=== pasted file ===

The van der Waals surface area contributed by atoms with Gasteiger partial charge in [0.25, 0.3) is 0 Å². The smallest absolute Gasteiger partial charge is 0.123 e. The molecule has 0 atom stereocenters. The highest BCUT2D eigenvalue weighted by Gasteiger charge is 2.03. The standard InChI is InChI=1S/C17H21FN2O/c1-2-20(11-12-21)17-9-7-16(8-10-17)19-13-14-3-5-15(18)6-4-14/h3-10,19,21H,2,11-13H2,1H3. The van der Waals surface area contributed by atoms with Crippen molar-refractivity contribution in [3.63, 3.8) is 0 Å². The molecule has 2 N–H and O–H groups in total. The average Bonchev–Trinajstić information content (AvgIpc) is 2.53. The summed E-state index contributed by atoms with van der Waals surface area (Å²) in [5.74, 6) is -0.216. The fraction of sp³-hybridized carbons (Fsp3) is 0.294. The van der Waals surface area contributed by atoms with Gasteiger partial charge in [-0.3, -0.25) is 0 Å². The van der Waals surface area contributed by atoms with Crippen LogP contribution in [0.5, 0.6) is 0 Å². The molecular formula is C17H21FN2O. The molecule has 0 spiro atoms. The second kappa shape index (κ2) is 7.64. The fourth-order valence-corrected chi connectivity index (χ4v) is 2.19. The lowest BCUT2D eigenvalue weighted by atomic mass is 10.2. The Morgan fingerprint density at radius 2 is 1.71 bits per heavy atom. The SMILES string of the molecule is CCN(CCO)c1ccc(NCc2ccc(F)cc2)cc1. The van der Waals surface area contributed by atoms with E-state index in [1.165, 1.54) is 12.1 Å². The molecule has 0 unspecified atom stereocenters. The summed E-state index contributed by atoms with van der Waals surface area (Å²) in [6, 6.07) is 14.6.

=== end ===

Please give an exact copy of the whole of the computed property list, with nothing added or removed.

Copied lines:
The van der Waals surface area contributed by atoms with Gasteiger partial charge in [0.25, 0.3) is 0 Å². The smallest absolute Gasteiger partial charge is 0.123 e. The molecule has 0 atom stereocenters. The highest BCUT2D eigenvalue weighted by Gasteiger charge is 2.03. The standard InChI is InChI=1S/C17H21FN2O/c1-2-20(11-12-21)17-9-7-16(8-10-17)19-13-14-3-5-15(18)6-4-14/h3-10,19,21H,2,11-13H2,1H3. The van der Waals surface area contributed by atoms with Crippen molar-refractivity contribution in [3.63, 3.8) is 0 Å². The molecule has 2 N–H and O–H groups in total. The average Bonchev–Trinajstić information content (AvgIpc) is 2.53. The summed E-state index contributed by atoms with van der Waals surface area (Å²) in [5.74, 6) is -0.216. The fraction of sp³-hybridized carbons (Fsp3) is 0.294. The van der Waals surface area contributed by atoms with Gasteiger partial charge in [-0.3, -0.25) is 0 Å². The van der Waals surface area contributed by atoms with Crippen LogP contribution in [0.5, 0.6) is 0 Å². The molecular formula is C17H21FN2O. The molecule has 0 spiro atoms. The second kappa shape index (κ2) is 7.64. The fourth-order valence-corrected chi connectivity index (χ4v) is 2.19. The lowest BCUT2D eigenvalue weighted by atomic mass is 10.2. The Morgan fingerprint density at radius 2 is 1.71 bits per heavy atom. The SMILES string of the molecule is CCN(CCO)c1ccc(NCc2ccc(F)cc2)cc1. The van der Waals surface area contributed by atoms with E-state index in [1.165, 1.54) is 12.1 Å². The molecule has 0 unspecified atom stereocenters. The summed E-state index contributed by atoms with van der Waals surface area (Å²) in [6, 6.07) is 14.6.